Tumors in Children
Tumors arising in the brain come in many different forms and severities. Proton radiation therapy is used for selected patients to minimize the potentially damaging effects of radiation on the normal brain and neighboring structures. For example, using protons to treat medulloblastoma – highly malignant primary brain tumors originating in the cerebellum or posterior fossa – minimizes the radiation dose to the middle and inner ear. It also minimizes radiation damage to the pituitary gland and reduces the risk of damage to the optic nerves.
The potential of proton radiation therapy to minimize the radiation exposure of specific structures depends greatly on tumor type and location. Therefore, proton treatment for brain tumors is highly individual. Local tumor control is expected to be at least equal to the best available results achieved using conventional radiation treatment.
Orbital and Ocular Tumors in Children
The orbit contains many important organs and structures. Each of these plays an independent role in the eye's function. The lacrimal gland is involved in lubricating the eye, as are the small glands located primarily in the upper eyelid. If these glands do not function properly it can lead to dry-eye syndrome, which can ultimately cause a complete loss of the eye. The lens also plays a crucial role. The management of cataracts can be very difficult in small children. Avoiding unnecessary irradiation to the lens and the anterior chamber (to prevent glaucoma) is, therefore, highly important. Sparing a few additional millimeters of normal eye can result in crucial differences in eye function later in life.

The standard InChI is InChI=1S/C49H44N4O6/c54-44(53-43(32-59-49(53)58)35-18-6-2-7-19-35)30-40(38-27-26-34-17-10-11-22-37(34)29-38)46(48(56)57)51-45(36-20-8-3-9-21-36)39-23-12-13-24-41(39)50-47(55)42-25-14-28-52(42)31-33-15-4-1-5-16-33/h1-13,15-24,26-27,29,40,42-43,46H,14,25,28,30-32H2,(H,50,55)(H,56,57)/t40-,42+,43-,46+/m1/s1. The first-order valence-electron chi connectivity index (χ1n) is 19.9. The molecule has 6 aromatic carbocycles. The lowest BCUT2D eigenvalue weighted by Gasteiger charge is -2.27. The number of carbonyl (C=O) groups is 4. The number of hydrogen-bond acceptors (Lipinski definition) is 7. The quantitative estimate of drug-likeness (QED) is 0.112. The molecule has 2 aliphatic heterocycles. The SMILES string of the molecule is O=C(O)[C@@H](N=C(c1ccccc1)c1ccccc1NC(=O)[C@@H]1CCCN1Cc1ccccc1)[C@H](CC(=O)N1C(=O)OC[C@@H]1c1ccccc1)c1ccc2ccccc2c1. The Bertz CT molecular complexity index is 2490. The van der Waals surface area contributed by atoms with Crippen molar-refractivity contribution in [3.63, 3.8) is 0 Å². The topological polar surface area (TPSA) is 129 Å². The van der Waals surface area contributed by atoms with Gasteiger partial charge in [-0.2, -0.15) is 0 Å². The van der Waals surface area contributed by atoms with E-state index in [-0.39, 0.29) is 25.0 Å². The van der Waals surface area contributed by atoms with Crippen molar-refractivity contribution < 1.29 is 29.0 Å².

Proton radiation therapy has been used successfully to treat orbital rhabdomyosarcomas and retinoblastomas. It is also used for tumors arising outside but in the vicinity of the orbit, where conventional radiation treatment might threaten eyesight. These tumors include:
• sarcomas of the paranasal sinuses
• parameningeal rhabdomyosarcomas
• meningiomasSarcomas of the Base of Skull and Spine in Children
Proton radiation therapy has been used successfully for chordomas and chondrosarcomas of the base of skull and along the spine in adult patients. Once the safety of the treatment had been firmly established in adults, physicians began using protons with increasing frequency in pediatric patients. Currently, the experience includes a variety of:
• osteogenic sarcomas
• chondrogenic sarcomas (i.e., chordomas, chondrosarcomas)
• other soft tissue sarcomas (malignant fibrous, histiocytomas, synovial cell sarcoma, and others)
• principally benign but locally aggressive tumors (i.e., giant cell tumors, chondroblastomas and osteoblastomas)
These tumors are treated either by proton radiation alone or in conjunction with chemotherapy. As is true of all consultations in the department of radiation medicine, a careful review is conducted to determine if additional surgery and tumor resection prior to proton radiation treatment would improve the chance of success.